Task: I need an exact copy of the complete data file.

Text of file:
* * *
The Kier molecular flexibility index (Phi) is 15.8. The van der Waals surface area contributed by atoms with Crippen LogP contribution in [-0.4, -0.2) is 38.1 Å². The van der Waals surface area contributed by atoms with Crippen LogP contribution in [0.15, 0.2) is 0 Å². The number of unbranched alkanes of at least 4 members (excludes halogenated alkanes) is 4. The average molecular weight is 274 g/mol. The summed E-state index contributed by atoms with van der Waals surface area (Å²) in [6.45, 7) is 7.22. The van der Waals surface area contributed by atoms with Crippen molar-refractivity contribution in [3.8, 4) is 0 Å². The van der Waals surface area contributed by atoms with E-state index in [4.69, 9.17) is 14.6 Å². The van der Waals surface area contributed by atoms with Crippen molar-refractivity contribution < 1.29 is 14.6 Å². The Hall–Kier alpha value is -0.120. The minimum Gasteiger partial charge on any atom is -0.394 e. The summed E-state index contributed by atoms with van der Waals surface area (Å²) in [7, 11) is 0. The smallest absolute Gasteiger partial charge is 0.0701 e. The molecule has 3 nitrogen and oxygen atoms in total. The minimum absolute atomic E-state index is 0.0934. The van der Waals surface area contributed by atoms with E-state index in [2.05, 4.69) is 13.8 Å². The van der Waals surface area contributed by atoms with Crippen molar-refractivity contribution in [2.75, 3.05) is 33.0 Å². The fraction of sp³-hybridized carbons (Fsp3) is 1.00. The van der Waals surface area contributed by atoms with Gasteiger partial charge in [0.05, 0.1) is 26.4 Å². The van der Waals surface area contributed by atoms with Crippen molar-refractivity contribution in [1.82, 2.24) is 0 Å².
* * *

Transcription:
The Kier molecular flexibility index (Phi) is 15.8. The van der Waals surface area contributed by atoms with Crippen LogP contribution in [-0.4, -0.2) is 38.1 Å². The van der Waals surface area contributed by atoms with Crippen LogP contribution in [0.15, 0.2) is 0 Å². The number of unbranched alkanes of at least 4 members (excludes halogenated alkanes) is 4. The average molecular weight is 274 g/mol. The summed E-state index contributed by atoms with van der Waals surface area (Å²) in [6.45, 7) is 7.22. The van der Waals surface area contributed by atoms with Crippen molar-refractivity contribution in [3.8, 4) is 0 Å². The van der Waals surface area contributed by atoms with E-state index in [4.69, 9.17) is 14.6 Å². The van der Waals surface area contributed by atoms with Crippen molar-refractivity contribution < 1.29 is 14.6 Å². The Hall–Kier alpha value is -0.120. The minimum Gasteiger partial charge on any atom is -0.394 e. The summed E-state index contributed by atoms with van der Waals surface area (Å²) in [7, 11) is 0. The smallest absolute Gasteiger partial charge is 0.0701 e. The molecule has 3 nitrogen and oxygen atoms in total. The minimum absolute atomic E-state index is 0.0934. The van der Waals surface area contributed by atoms with E-state index in [2.05, 4.69) is 13.8 Å². The van der Waals surface area contributed by atoms with Crippen molar-refractivity contribution in [2.75, 3.05) is 33.0 Å². The fraction of sp³-hybridized carbons (Fsp3) is 1.00. The van der Waals surface area contributed by atoms with Gasteiger partial charge in [0.05, 0.1) is 26.4 Å². The van der Waals surface area contributed by atoms with Crippen molar-refractivity contribution in [1.82, 2.24) is 0 Å².